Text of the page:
Is patriotism gendered? Are men better Americans?  To believe that men can be counted upon to stand up and accept a sacrifice in a time of national crisis but women are not should be morally abhorrent to anyone who professes feminism or gender equality. Those who demand equal rights also must assume equal responsibilities. In her 1970 manifesto, What Would it be Like if Women Win, one of the best-known American feminists, Gloria Steinem, advocated the abolition of sexist laws and practices, specifically including selective service. Steinem was considered among the most radical women’s activists of the era, yet now her common-sense essay sounds positively moderate. She wrote, “men will have to give up ruling-class privileges, but in return they will no longer be the only ones to support the family, get drafted, and bear the strain of power and responsibility.”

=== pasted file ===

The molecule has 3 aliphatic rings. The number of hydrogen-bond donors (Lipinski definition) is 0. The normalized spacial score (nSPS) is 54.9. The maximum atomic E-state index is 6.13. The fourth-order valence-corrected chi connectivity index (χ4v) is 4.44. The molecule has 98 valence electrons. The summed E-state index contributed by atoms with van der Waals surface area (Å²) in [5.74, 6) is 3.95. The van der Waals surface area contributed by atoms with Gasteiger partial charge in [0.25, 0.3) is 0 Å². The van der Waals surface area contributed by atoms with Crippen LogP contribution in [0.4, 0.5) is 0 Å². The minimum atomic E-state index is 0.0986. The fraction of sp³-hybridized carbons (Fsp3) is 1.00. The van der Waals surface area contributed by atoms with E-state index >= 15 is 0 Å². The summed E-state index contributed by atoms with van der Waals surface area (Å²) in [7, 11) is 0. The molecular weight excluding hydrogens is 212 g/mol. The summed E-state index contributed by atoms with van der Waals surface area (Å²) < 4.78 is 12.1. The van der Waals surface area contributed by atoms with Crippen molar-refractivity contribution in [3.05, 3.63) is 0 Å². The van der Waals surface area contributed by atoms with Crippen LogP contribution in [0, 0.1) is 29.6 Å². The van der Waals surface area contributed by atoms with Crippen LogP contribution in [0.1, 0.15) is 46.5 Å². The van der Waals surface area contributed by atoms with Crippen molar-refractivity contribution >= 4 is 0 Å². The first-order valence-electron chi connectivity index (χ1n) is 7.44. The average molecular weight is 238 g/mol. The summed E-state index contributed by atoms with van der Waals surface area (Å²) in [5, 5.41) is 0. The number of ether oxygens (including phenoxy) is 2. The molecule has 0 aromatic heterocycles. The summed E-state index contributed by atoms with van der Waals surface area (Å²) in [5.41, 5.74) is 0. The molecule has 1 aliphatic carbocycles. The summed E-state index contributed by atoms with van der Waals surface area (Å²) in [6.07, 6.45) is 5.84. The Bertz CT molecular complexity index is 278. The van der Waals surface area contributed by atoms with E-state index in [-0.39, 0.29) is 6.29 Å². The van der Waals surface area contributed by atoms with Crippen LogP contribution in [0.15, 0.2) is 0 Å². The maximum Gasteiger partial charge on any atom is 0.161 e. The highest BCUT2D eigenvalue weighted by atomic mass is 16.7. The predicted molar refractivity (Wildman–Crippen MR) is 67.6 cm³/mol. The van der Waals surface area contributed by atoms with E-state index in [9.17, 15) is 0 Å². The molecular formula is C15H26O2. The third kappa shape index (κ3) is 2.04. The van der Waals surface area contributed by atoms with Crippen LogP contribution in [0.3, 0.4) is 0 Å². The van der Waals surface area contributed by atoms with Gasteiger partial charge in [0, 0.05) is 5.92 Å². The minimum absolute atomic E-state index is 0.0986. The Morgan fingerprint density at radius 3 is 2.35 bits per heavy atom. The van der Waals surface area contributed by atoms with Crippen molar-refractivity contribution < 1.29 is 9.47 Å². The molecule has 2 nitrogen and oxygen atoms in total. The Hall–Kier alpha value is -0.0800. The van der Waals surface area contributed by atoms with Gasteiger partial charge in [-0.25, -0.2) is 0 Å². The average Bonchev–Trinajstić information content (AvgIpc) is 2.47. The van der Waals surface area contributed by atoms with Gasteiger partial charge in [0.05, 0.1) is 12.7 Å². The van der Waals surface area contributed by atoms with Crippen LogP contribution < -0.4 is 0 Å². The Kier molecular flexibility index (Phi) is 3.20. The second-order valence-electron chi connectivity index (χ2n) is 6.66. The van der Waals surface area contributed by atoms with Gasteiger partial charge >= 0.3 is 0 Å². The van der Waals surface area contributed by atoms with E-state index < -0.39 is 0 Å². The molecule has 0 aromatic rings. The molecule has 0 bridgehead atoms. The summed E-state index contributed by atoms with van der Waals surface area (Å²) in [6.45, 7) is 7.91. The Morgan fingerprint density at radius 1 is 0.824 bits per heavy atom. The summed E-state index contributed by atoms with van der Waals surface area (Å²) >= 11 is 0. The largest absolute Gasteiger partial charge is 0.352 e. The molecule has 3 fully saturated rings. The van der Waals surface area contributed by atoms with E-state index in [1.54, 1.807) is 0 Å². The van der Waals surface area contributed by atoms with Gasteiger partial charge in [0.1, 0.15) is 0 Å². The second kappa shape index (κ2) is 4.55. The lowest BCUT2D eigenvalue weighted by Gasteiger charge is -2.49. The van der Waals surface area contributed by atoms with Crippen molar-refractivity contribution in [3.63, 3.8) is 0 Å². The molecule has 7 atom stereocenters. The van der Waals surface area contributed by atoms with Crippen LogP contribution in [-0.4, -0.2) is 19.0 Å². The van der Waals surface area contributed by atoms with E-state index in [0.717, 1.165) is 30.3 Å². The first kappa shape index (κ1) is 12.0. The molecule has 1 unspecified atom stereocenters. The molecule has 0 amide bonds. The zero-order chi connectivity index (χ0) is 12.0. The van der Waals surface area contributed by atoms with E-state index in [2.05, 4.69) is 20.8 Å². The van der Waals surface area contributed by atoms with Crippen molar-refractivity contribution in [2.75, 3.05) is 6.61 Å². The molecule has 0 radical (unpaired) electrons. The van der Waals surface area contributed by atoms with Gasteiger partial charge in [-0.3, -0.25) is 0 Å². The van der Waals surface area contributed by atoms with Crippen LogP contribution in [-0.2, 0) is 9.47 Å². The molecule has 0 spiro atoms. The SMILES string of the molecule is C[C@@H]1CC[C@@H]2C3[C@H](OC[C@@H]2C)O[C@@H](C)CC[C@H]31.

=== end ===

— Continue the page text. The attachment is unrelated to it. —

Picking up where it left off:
Somehow, though, the reality of female conscription as an inherently feminist idea has been lost on many third-wave feminists. One woman’s comment on NPR’s coverage of the decision sneered, “want me to register for the draft? Give me free birth control and healthcare.”

The problem with this line of thinking is that it shows a deep and ugly underlying sense of entitlement. It might as well read, “want me to show willingness to serve in an emergency? Buy my loyalty with benefits first” (benefits which, ironically, I have earned through my military service). Have we really strayed this far from John F. Kennedy’s assertion that we should “ask not what your country can do for you, but what you can do for your country?”  The country would be unimaginably poorer if every disenfranchised group shared this commenter’s thinking. No other group has held their patriotism hostage, demanding a ransom of greater benefits or liberties. The Buffalo Soldiers, Tuskegee Airmen, Women’s Air Service Pilots, Hello Girls, Navajo Code Talkers, Nisei Soldiers—all served honorably and with great distinction, despite struggling under far greater injustices and social pressures than anyone in our current society can even fathom.